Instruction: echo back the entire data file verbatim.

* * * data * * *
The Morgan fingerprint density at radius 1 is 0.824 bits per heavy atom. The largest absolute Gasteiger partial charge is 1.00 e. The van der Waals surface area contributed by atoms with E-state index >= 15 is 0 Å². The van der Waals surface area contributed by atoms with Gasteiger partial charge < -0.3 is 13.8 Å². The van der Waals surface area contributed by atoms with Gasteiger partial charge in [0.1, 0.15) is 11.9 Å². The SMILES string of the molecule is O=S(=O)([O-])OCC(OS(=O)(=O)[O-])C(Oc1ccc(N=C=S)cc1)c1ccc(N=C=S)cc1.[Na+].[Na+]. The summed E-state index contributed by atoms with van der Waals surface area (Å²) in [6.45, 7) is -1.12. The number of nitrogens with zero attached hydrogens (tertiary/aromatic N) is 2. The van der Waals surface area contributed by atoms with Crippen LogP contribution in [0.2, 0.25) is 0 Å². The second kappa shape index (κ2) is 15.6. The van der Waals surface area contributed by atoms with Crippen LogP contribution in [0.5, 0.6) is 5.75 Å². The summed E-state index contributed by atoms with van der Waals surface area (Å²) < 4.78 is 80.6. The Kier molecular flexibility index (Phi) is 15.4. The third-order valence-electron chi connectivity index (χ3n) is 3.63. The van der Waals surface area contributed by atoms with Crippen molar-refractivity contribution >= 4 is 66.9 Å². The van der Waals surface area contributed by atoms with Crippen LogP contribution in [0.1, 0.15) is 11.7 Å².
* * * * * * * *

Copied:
The Morgan fingerprint density at radius 1 is 0.824 bits per heavy atom. The largest absolute Gasteiger partial charge is 1.00 e. The van der Waals surface area contributed by atoms with E-state index >= 15 is 0 Å². The van der Waals surface area contributed by atoms with Gasteiger partial charge < -0.3 is 13.8 Å². The van der Waals surface area contributed by atoms with Gasteiger partial charge in [0.1, 0.15) is 11.9 Å². The SMILES string of the molecule is O=S(=O)([O-])OCC(OS(=O)(=O)[O-])C(Oc1ccc(N=C=S)cc1)c1ccc(N=C=S)cc1.[Na+].[Na+]. The summed E-state index contributed by atoms with van der Waals surface area (Å²) in [6.45, 7) is -1.12. The number of nitrogens with zero attached hydrogens (tertiary/aromatic N) is 2. The van der Waals surface area contributed by atoms with Crippen LogP contribution in [0.2, 0.25) is 0 Å². The second kappa shape index (κ2) is 15.6. The van der Waals surface area contributed by atoms with Crippen LogP contribution in [0.5, 0.6) is 5.75 Å². The summed E-state index contributed by atoms with van der Waals surface area (Å²) < 4.78 is 80.6. The Kier molecular flexibility index (Phi) is 15.4. The third-order valence-electron chi connectivity index (χ3n) is 3.63. The van der Waals surface area contributed by atoms with Crippen molar-refractivity contribution >= 4 is 66.9 Å². The van der Waals surface area contributed by atoms with Crippen LogP contribution in [0.1, 0.15) is 11.7 Å².